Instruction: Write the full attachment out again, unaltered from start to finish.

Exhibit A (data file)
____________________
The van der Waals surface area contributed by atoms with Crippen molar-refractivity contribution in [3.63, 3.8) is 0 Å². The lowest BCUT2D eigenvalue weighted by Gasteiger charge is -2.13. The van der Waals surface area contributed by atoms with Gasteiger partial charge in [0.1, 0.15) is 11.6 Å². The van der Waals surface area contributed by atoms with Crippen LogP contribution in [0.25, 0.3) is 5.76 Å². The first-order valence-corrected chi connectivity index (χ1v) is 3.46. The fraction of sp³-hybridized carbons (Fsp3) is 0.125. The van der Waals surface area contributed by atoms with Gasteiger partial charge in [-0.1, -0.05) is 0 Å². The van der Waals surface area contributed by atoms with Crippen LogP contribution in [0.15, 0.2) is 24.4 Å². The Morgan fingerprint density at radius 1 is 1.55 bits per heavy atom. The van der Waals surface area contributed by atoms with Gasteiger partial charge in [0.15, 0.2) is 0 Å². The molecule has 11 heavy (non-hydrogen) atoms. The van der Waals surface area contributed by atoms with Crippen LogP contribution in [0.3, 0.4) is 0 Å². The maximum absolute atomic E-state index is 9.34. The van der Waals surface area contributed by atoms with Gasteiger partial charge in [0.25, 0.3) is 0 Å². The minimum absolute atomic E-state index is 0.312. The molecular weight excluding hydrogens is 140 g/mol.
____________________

The van der Waals surface area contributed by atoms with Crippen molar-refractivity contribution in [3.63, 3.8) is 0 Å². The lowest BCUT2D eigenvalue weighted by Gasteiger charge is -2.13. The van der Waals surface area contributed by atoms with Gasteiger partial charge in [0.1, 0.15) is 11.6 Å². The van der Waals surface area contributed by atoms with Crippen LogP contribution in [0.25, 0.3) is 5.76 Å². The first-order valence-corrected chi connectivity index (χ1v) is 3.46. The fraction of sp³-hybridized carbons (Fsp3) is 0.125. The van der Waals surface area contributed by atoms with Gasteiger partial charge in [-0.1, -0.05) is 0 Å². The van der Waals surface area contributed by atoms with Crippen LogP contribution in [0.15, 0.2) is 24.4 Å². The Morgan fingerprint density at radius 1 is 1.55 bits per heavy atom. The van der Waals surface area contributed by atoms with Gasteiger partial charge in [0.15, 0.2) is 0 Å². The molecule has 11 heavy (non-hydrogen) atoms. The van der Waals surface area contributed by atoms with Crippen LogP contribution in [0.3, 0.4) is 0 Å². The maximum absolute atomic E-state index is 9.34. The van der Waals surface area contributed by atoms with Gasteiger partial charge in [0.25, 0.3) is 0 Å². The minimum absolute atomic E-state index is 0.312. The molecular weight excluding hydrogens is 140 g/mol.